As expected, on Monday (May 6) the U.S. Senate passed a bill to let states collect sales taxes from out-of-state online retailers. The 69-27 vote on the Marketplace Fairness Act was also pretty much as expected. But that may be the end of any foregone conclusions as the bill heads into a much less certain future in the House.
One assumption has already gone by the boards: House Speaker John Boehner plans to send the bill to the House Judiciary Committee, instead of the Ways and Means Committee, which would normally handle tax legislation. The Judiciary chairman, Robert Goodlatte, has said he has reservations about the bill, and hasn't yet scheduled any hearings on it.
This isn't the kiss of death, though it might be: In the Senate, the bill spent more than a decade languishing in the Finance Committee, where chairman Max Baucus also said he had reservations about it—and never let it be voted out of committee. But with strong bipartisan support and a large margin of victory in the Senate, the bill at least has some momentum going into the House.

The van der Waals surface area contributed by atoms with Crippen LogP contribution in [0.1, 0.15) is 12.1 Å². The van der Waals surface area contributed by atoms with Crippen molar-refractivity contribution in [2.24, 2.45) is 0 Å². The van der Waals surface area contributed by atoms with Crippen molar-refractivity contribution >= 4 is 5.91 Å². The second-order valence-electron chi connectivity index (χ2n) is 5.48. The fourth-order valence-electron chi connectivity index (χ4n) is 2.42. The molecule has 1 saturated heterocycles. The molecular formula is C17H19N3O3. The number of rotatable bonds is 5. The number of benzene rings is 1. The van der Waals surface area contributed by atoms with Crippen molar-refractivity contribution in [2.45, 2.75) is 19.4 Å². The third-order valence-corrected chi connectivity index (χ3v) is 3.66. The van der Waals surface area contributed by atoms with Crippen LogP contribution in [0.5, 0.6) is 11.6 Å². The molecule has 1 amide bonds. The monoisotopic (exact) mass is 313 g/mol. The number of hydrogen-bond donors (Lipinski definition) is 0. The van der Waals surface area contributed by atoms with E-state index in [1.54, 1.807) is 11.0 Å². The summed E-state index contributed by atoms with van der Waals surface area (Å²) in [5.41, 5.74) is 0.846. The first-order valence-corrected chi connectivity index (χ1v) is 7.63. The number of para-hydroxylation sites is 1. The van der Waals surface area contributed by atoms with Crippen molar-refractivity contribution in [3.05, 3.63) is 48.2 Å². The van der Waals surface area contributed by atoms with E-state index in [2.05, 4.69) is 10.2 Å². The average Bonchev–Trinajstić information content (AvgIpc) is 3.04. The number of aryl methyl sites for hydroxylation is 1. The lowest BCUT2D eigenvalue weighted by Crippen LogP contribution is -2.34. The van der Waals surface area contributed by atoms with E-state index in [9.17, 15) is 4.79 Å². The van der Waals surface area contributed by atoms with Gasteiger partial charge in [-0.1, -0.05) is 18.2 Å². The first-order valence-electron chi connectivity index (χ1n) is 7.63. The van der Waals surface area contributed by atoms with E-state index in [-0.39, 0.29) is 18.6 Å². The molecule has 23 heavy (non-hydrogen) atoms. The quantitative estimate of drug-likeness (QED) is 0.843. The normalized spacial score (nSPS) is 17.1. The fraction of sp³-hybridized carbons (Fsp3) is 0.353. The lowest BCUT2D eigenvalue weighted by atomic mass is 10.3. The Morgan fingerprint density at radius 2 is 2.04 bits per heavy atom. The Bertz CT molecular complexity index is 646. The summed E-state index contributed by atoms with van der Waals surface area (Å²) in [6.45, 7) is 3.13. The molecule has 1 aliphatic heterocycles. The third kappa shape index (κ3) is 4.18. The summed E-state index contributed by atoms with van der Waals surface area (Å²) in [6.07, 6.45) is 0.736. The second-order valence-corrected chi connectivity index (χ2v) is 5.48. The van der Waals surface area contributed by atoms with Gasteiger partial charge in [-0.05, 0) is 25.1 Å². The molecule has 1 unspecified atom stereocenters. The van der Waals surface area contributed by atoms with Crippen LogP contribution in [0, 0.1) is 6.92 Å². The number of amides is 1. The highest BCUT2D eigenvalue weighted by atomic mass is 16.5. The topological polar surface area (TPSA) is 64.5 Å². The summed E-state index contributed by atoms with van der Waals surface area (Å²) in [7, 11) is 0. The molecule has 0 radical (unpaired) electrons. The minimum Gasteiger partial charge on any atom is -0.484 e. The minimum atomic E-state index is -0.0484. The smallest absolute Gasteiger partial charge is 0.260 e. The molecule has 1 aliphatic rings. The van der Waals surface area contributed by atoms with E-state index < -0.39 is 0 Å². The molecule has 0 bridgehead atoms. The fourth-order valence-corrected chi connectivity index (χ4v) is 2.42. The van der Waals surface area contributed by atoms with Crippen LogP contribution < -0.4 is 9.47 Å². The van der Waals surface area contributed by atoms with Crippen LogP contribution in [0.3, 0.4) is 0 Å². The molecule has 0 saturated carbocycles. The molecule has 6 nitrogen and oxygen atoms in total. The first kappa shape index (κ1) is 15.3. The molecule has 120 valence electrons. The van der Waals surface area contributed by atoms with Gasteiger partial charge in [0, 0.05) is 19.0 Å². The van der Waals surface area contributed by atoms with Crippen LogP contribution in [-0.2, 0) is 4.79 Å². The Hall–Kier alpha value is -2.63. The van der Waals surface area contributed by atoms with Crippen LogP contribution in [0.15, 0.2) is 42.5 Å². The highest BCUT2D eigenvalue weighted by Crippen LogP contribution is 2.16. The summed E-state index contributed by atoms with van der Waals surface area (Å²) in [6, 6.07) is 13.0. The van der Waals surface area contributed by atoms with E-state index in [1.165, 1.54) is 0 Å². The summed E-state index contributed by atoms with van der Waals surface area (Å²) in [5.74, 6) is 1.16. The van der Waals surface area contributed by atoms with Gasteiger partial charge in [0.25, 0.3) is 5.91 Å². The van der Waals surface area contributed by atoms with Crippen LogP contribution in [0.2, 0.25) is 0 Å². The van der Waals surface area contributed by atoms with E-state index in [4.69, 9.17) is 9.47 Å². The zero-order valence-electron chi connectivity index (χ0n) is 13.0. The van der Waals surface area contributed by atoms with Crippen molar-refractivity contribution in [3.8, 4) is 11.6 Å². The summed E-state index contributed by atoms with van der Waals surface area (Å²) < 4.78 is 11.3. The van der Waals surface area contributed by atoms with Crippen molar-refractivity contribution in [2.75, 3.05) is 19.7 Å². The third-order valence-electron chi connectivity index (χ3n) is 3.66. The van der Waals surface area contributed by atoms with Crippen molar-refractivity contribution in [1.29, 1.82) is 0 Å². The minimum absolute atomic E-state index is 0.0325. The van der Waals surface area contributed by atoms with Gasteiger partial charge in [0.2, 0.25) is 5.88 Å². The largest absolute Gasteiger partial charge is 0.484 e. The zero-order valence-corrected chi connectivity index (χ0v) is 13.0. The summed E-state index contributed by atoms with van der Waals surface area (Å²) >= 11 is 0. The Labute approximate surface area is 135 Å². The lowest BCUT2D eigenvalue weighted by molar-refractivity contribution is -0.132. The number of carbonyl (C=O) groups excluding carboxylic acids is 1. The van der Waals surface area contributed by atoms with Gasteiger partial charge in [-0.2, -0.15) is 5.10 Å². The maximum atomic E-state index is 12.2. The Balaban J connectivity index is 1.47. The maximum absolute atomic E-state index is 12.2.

It also has the advantage that landing in the Judiciary committee paints it as a matter of redrawing legal lines rather than a new tax (which is what assignment to Ways and Means would imply).
Ultimately, none of that will matter if the bill doesn't clear two hurdles. First, it has to make it out of committee. If Goodlatte decides to bottle it up, Baucus-style, there's essentially no chance that it will become law.
Second, it has to overcome a sizable amount of opposition once it emerges from committee, particularly among anti-tax House Republicans. That may not be insurmountable, in part because technically online tax collection isn't a new tax, so it wouldn't violate their anti-tax pledges. But there may yet be surprises—after all, for all the anti-tax reputation of Republicans, the two most vigorous opponents of the bill in the Senate were Democrats.
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